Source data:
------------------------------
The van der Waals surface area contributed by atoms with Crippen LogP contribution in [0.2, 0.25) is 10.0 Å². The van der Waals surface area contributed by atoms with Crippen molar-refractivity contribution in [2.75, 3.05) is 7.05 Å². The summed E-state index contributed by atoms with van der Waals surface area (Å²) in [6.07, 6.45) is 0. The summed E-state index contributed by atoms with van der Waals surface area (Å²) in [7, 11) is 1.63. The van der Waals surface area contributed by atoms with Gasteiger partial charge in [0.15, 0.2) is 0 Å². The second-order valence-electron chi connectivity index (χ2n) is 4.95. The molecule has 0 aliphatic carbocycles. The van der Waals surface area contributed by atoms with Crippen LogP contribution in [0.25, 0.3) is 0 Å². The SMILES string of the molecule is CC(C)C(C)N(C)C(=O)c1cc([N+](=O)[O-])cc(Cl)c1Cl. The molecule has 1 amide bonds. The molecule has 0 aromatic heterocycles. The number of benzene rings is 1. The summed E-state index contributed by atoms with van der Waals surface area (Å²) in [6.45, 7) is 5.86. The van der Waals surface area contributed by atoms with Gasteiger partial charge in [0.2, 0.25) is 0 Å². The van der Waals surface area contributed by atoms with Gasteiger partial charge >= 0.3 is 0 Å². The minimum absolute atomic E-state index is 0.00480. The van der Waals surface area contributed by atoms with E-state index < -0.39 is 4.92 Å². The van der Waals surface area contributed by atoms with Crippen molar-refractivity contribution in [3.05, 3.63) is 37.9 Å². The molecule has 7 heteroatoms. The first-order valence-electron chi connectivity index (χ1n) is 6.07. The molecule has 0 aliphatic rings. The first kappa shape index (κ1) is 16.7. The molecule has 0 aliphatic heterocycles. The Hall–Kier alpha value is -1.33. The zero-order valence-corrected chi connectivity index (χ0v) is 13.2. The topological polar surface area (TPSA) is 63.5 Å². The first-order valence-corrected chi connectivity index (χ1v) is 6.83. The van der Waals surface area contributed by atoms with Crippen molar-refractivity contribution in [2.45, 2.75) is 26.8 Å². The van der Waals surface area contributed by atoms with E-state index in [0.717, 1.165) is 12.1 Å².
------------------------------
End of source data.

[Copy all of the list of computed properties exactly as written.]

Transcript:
The van der Waals surface area contributed by atoms with Crippen LogP contribution in [0.2, 0.25) is 10.0 Å². The van der Waals surface area contributed by atoms with Crippen molar-refractivity contribution in [2.75, 3.05) is 7.05 Å². The summed E-state index contributed by atoms with van der Waals surface area (Å²) in [6.07, 6.45) is 0. The summed E-state index contributed by atoms with van der Waals surface area (Å²) in [7, 11) is 1.63. The van der Waals surface area contributed by atoms with Gasteiger partial charge in [0.15, 0.2) is 0 Å². The second-order valence-electron chi connectivity index (χ2n) is 4.95. The molecule has 0 aliphatic carbocycles. The van der Waals surface area contributed by atoms with Crippen LogP contribution in [0.25, 0.3) is 0 Å². The SMILES string of the molecule is CC(C)C(C)N(C)C(=O)c1cc([N+](=O)[O-])cc(Cl)c1Cl. The molecule has 1 amide bonds. The molecule has 0 aromatic heterocycles. The number of benzene rings is 1. The summed E-state index contributed by atoms with van der Waals surface area (Å²) in [6.45, 7) is 5.86. The van der Waals surface area contributed by atoms with Gasteiger partial charge in [0.2, 0.25) is 0 Å². The van der Waals surface area contributed by atoms with Gasteiger partial charge >= 0.3 is 0 Å². The minimum absolute atomic E-state index is 0.00480. The van der Waals surface area contributed by atoms with E-state index < -0.39 is 4.92 Å². The van der Waals surface area contributed by atoms with Crippen molar-refractivity contribution in [3.05, 3.63) is 37.9 Å². The molecule has 7 heteroatoms. The first-order valence-electron chi connectivity index (χ1n) is 6.07. The molecule has 0 aliphatic rings. The first kappa shape index (κ1) is 16.7. The molecule has 0 aliphatic heterocycles. The Hall–Kier alpha value is -1.33. The zero-order valence-corrected chi connectivity index (χ0v) is 13.2. The topological polar surface area (TPSA) is 63.5 Å². The first-order valence-corrected chi connectivity index (χ1v) is 6.83. The van der Waals surface area contributed by atoms with Crippen molar-refractivity contribution in [2.45, 2.75) is 26.8 Å². The van der Waals surface area contributed by atoms with E-state index in [0.717, 1.165) is 12.1 Å².